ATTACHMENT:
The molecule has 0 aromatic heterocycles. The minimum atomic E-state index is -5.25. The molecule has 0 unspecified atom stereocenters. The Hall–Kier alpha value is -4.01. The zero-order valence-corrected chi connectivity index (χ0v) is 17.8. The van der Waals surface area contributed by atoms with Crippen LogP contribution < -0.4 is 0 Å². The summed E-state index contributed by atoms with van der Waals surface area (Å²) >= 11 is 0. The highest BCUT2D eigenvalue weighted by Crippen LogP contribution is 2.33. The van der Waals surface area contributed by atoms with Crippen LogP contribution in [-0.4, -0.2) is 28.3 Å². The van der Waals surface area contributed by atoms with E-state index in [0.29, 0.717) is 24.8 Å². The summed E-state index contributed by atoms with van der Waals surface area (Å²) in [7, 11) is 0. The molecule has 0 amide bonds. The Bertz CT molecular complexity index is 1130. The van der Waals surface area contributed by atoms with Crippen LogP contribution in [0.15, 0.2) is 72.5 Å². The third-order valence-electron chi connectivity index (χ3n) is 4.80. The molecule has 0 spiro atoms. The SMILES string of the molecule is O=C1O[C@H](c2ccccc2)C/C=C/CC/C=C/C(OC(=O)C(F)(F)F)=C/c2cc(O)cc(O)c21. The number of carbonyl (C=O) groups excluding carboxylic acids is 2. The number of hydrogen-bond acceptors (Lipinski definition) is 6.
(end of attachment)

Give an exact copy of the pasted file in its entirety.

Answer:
The molecule has 0 aromatic heterocycles. The minimum atomic E-state index is -5.25. The molecule has 0 unspecified atom stereocenters. The Hall–Kier alpha value is -4.01. The zero-order valence-corrected chi connectivity index (χ0v) is 17.8. The van der Waals surface area contributed by atoms with Crippen LogP contribution < -0.4 is 0 Å². The summed E-state index contributed by atoms with van der Waals surface area (Å²) >= 11 is 0. The highest BCUT2D eigenvalue weighted by Crippen LogP contribution is 2.33. The van der Waals surface area contributed by atoms with Crippen LogP contribution in [-0.4, -0.2) is 28.3 Å². The van der Waals surface area contributed by atoms with E-state index in [0.29, 0.717) is 24.8 Å². The summed E-state index contributed by atoms with van der Waals surface area (Å²) in [7, 11) is 0. The molecule has 0 amide bonds. The Bertz CT molecular complexity index is 1130. The van der Waals surface area contributed by atoms with Crippen LogP contribution in [0.15, 0.2) is 72.5 Å². The third-order valence-electron chi connectivity index (χ3n) is 4.80. The molecule has 0 spiro atoms. The SMILES string of the molecule is O=C1O[C@H](c2ccccc2)C/C=C/CC/C=C/C(OC(=O)C(F)(F)F)=C/c2cc(O)cc(O)c21. The number of carbonyl (C=O) groups excluding carboxylic acids is 2. The number of hydrogen-bond acceptors (Lipinski definition) is 6.